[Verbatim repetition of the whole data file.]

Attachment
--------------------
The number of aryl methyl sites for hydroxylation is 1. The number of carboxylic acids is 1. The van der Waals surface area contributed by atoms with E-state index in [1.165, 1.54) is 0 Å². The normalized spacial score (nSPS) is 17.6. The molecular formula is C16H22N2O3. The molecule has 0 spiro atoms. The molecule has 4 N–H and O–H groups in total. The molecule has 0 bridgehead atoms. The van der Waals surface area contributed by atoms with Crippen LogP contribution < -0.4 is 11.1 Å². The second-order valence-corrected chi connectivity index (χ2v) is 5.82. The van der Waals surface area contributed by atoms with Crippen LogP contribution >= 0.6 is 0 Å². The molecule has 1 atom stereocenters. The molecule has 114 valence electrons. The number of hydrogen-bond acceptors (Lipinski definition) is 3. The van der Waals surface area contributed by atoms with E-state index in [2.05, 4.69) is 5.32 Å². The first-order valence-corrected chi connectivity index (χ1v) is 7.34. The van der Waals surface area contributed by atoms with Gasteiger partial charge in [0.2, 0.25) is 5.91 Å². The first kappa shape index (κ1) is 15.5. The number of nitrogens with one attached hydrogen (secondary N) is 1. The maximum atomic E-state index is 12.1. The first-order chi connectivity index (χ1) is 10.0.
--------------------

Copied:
The number of aryl methyl sites for hydroxylation is 1. The number of carboxylic acids is 1. The van der Waals surface area contributed by atoms with E-state index in [1.165, 1.54) is 0 Å². The normalized spacial score (nSPS) is 17.6. The molecular formula is C16H22N2O3. The molecule has 0 spiro atoms. The molecule has 4 N–H and O–H groups in total. The molecule has 0 bridgehead atoms. The van der Waals surface area contributed by atoms with Crippen LogP contribution < -0.4 is 11.1 Å². The second-order valence-corrected chi connectivity index (χ2v) is 5.82. The van der Waals surface area contributed by atoms with Crippen LogP contribution >= 0.6 is 0 Å². The molecule has 1 atom stereocenters. The molecule has 114 valence electrons. The number of hydrogen-bond acceptors (Lipinski definition) is 3. The van der Waals surface area contributed by atoms with E-state index in [2.05, 4.69) is 5.32 Å². The first-order valence-corrected chi connectivity index (χ1v) is 7.34. The van der Waals surface area contributed by atoms with Gasteiger partial charge in [0.2, 0.25) is 5.91 Å². The first kappa shape index (κ1) is 15.5. The number of nitrogens with one attached hydrogen (secondary N) is 1. The maximum atomic E-state index is 12.1. The first-order chi connectivity index (χ1) is 10.0.